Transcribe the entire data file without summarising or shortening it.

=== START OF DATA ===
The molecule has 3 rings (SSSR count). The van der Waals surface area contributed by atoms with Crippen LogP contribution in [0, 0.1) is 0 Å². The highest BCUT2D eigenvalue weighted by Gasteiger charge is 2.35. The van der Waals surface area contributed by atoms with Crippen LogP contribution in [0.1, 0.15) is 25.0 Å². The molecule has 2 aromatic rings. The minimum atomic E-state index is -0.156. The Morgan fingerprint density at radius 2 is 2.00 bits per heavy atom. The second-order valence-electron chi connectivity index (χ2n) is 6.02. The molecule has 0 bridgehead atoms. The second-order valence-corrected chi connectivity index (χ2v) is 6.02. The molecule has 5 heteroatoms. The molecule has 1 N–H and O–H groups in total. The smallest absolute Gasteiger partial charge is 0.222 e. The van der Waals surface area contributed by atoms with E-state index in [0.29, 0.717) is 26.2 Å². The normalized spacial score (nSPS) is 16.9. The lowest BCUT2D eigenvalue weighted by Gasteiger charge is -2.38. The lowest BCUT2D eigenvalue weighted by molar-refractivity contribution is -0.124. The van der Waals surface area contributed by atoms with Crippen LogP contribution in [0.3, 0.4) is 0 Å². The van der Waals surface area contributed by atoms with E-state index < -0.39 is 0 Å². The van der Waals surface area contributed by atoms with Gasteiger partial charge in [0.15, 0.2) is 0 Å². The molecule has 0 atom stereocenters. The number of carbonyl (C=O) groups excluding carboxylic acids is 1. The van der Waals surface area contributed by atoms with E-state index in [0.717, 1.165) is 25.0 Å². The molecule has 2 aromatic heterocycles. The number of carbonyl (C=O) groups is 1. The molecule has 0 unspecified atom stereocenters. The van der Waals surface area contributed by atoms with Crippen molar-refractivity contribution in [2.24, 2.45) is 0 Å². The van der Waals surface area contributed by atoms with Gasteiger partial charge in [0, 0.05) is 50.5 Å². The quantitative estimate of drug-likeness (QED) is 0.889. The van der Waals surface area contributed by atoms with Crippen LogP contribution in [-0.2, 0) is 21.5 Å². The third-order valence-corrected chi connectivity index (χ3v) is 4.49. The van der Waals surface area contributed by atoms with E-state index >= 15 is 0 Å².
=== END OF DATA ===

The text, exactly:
The molecule has 3 rings (SSSR count). The van der Waals surface area contributed by atoms with Crippen LogP contribution in [0, 0.1) is 0 Å². The highest BCUT2D eigenvalue weighted by Gasteiger charge is 2.35. The van der Waals surface area contributed by atoms with Crippen LogP contribution in [0.1, 0.15) is 25.0 Å². The molecule has 2 aromatic rings. The minimum atomic E-state index is -0.156. The Morgan fingerprint density at radius 2 is 2.00 bits per heavy atom. The second-order valence-electron chi connectivity index (χ2n) is 6.02. The molecule has 0 bridgehead atoms. The second-order valence-corrected chi connectivity index (χ2v) is 6.02. The molecule has 5 heteroatoms. The molecule has 1 N–H and O–H groups in total. The smallest absolute Gasteiger partial charge is 0.222 e. The van der Waals surface area contributed by atoms with E-state index in [0.29, 0.717) is 26.2 Å². The normalized spacial score (nSPS) is 16.9. The lowest BCUT2D eigenvalue weighted by Gasteiger charge is -2.38. The lowest BCUT2D eigenvalue weighted by molar-refractivity contribution is -0.124. The van der Waals surface area contributed by atoms with Crippen LogP contribution in [0.3, 0.4) is 0 Å². The van der Waals surface area contributed by atoms with E-state index < -0.39 is 0 Å². The van der Waals surface area contributed by atoms with Gasteiger partial charge in [0.15, 0.2) is 0 Å². The molecule has 0 atom stereocenters. The number of carbonyl (C=O) groups excluding carboxylic acids is 1. The van der Waals surface area contributed by atoms with E-state index in [0.717, 1.165) is 25.0 Å². The molecule has 2 aromatic heterocycles. The number of carbonyl (C=O) groups is 1. The molecule has 0 unspecified atom stereocenters. The van der Waals surface area contributed by atoms with Crippen molar-refractivity contribution in [2.24, 2.45) is 0 Å². The van der Waals surface area contributed by atoms with Gasteiger partial charge in [0, 0.05) is 50.5 Å². The quantitative estimate of drug-likeness (QED) is 0.889. The van der Waals surface area contributed by atoms with Crippen LogP contribution in [-0.2, 0) is 21.5 Å². The third-order valence-corrected chi connectivity index (χ3v) is 4.49. The van der Waals surface area contributed by atoms with E-state index >= 15 is 0 Å².